Research published in Cognitive Therapy and Research looked at 106 meta-analyses which evaluated CBT’s effectiveness for treating a variety of medical conditions.

    According to the study’s authors, CBT improves quality of life for people with a variety of mental and physical conditions. We don’t know how effective it is for certain conditions. However, we do know that it has small to moderate benefits.

    CBT can also be helpful for chronic pain.

    • Anxiety disorders
    • Depression and Dysthymia
    • Obsessive compulsive disorder (OCD)
    • Post-traumatic stress disorder (PTSD).
    • Bipolar disorder
    • Stress
    • Aggression or anger issues
    • Criminal behavior
    • Eating disorders
    • Somatoform disorders are psychiatric conditions that can cause physical symptoms.
    • Substance abuse disorders and other addictions
    • Schizophrenia, and other psychotic disorders
    • Personality disorders
    • Medical conditions can cause distress
    • Insomnia
    • Fatigue
    • Stress related to hormonal changes or pregnancy-related distress in women

    Cognitive Behavioral Therapy has many benefits for general health and wellness.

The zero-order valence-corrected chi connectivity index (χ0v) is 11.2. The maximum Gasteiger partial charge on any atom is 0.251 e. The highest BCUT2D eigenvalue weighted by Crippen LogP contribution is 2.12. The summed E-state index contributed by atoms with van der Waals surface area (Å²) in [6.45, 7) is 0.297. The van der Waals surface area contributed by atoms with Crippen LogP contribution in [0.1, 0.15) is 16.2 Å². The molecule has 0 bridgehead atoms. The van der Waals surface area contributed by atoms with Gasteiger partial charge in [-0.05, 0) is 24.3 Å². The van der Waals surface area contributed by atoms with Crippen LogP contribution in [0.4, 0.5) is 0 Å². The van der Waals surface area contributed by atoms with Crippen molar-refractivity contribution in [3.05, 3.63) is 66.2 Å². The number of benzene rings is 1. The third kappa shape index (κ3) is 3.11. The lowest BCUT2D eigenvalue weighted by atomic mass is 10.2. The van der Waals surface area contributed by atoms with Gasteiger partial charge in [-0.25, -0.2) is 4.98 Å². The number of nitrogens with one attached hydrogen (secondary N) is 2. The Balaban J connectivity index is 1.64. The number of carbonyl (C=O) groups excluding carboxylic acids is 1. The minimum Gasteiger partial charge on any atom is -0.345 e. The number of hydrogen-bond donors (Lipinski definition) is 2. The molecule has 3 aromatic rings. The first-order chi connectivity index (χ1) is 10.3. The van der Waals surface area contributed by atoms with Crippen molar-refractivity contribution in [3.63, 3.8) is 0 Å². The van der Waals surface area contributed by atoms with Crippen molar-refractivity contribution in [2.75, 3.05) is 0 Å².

CBT isn’t just for those with chronic pain. Anyone can benefit from the therapy to lower stress levels and live a happier life.

    Numerous studies have shown that CBT is more effective at reducing workplace stress than other interventions.

    CBT interventions have been shown to improve self-esteem in some individuals, according to research.

    According to the American Psychological Association, CBT basically helps people learn how to be their own therapists.

    You will hopefully learn coping skills to help you manage your thoughts and behavior in a positive manner.

    These strategies are useful in many situations, regardless of whether you’re going through pain. People may use CBT to deal with issues such as grief, relationship problems, and work-related problems.

    How to Use CBT

    Finding a therapist is the first step. This type of treatment can be practiced by many mental health professionals.

    The Association for Behavioral and Cognitive Therapies(ABCT) states that the following professionals can offer CBT:

    • Psychologists
    • Psychiatrists
    • Social workers in clinical settings
    • Counselors who are professionals

    You might be referred to a therapist by your primary care physician. Or you could ask friends and family for recommendations.

    The ABCT has a directory that can help you find local clinicians. Similar features are offered by the Academy of Cognitive and Behavioral Therapies to help you locate a therapist.

    It is important that you choose a clinician that makes you feel at ease. Consultation should be your first session. This will give you an idea of what to expect.

    It might be worthwhile to inquire about whether your state licenses the therapist you are considering. You can also inquire about CBT certification for some professionals.